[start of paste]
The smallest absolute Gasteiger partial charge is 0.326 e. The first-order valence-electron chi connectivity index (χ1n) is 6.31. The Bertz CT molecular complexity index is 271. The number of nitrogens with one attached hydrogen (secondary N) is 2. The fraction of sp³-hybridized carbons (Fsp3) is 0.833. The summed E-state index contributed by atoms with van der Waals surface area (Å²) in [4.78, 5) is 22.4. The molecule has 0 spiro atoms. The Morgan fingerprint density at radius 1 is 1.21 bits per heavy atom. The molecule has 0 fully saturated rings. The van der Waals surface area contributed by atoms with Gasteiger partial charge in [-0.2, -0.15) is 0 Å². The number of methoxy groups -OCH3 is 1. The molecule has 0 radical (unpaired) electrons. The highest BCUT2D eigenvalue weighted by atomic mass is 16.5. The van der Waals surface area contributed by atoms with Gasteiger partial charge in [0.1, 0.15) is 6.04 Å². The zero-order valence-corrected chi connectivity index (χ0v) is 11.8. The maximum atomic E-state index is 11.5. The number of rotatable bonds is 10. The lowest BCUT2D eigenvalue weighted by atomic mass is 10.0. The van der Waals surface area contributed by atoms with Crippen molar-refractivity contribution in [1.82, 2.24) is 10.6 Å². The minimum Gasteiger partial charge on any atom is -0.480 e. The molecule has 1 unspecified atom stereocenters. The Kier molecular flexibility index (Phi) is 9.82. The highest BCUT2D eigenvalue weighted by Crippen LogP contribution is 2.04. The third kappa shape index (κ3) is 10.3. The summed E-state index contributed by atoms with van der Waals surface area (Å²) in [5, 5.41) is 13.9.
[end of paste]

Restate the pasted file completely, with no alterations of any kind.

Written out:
The smallest absolute Gasteiger partial charge is 0.326 e. The first-order valence-electron chi connectivity index (χ1n) is 6.31. The Bertz CT molecular complexity index is 271. The number of nitrogens with one attached hydrogen (secondary N) is 2. The fraction of sp³-hybridized carbons (Fsp3) is 0.833. The summed E-state index contributed by atoms with van der Waals surface area (Å²) in [4.78, 5) is 22.4. The molecule has 0 spiro atoms. The Morgan fingerprint density at radius 1 is 1.21 bits per heavy atom. The molecule has 0 fully saturated rings. The van der Waals surface area contributed by atoms with Gasteiger partial charge in [-0.2, -0.15) is 0 Å². The number of methoxy groups -OCH3 is 1. The molecule has 0 radical (unpaired) electrons. The highest BCUT2D eigenvalue weighted by atomic mass is 16.5. The van der Waals surface area contributed by atoms with Gasteiger partial charge in [0.1, 0.15) is 6.04 Å². The zero-order valence-corrected chi connectivity index (χ0v) is 11.8. The maximum atomic E-state index is 11.5. The number of rotatable bonds is 10. The lowest BCUT2D eigenvalue weighted by atomic mass is 10.0. The van der Waals surface area contributed by atoms with Crippen molar-refractivity contribution in [1.82, 2.24) is 10.6 Å². The minimum Gasteiger partial charge on any atom is -0.480 e. The molecule has 1 unspecified atom stereocenters. The Kier molecular flexibility index (Phi) is 9.82. The highest BCUT2D eigenvalue weighted by Crippen LogP contribution is 2.04. The third kappa shape index (κ3) is 10.3. The summed E-state index contributed by atoms with van der Waals surface area (Å²) in [5, 5.41) is 13.9.